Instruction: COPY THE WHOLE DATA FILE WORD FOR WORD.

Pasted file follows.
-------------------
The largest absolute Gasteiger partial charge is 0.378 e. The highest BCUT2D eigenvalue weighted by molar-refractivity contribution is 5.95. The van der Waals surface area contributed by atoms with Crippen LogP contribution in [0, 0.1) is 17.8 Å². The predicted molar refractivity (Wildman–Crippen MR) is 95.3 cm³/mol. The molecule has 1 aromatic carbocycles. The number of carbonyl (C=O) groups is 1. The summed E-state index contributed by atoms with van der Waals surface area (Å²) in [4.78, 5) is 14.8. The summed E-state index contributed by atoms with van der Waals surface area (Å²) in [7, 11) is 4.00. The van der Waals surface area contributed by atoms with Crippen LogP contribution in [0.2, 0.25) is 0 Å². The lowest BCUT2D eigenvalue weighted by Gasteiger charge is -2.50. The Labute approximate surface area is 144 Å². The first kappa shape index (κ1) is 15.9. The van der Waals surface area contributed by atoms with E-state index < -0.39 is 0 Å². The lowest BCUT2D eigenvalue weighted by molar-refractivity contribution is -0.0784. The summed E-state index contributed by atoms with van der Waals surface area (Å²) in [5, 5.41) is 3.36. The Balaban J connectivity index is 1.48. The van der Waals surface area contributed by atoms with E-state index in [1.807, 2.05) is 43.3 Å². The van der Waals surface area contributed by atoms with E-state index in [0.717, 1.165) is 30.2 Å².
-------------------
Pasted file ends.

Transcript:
The largest absolute Gasteiger partial charge is 0.378 e. The highest BCUT2D eigenvalue weighted by molar-refractivity contribution is 5.95. The van der Waals surface area contributed by atoms with Crippen LogP contribution in [0, 0.1) is 17.8 Å². The predicted molar refractivity (Wildman–Crippen MR) is 95.3 cm³/mol. The molecule has 1 aromatic carbocycles. The number of carbonyl (C=O) groups is 1. The summed E-state index contributed by atoms with van der Waals surface area (Å²) in [4.78, 5) is 14.8. The summed E-state index contributed by atoms with van der Waals surface area (Å²) in [7, 11) is 4.00. The van der Waals surface area contributed by atoms with Crippen LogP contribution in [0.2, 0.25) is 0 Å². The lowest BCUT2D eigenvalue weighted by Gasteiger charge is -2.50. The Labute approximate surface area is 144 Å². The first kappa shape index (κ1) is 15.9. The van der Waals surface area contributed by atoms with E-state index < -0.39 is 0 Å². The lowest BCUT2D eigenvalue weighted by molar-refractivity contribution is -0.0784. The summed E-state index contributed by atoms with van der Waals surface area (Å²) in [5, 5.41) is 3.36. The Balaban J connectivity index is 1.48. The van der Waals surface area contributed by atoms with E-state index in [1.807, 2.05) is 43.3 Å². The van der Waals surface area contributed by atoms with E-state index in [0.717, 1.165) is 30.2 Å².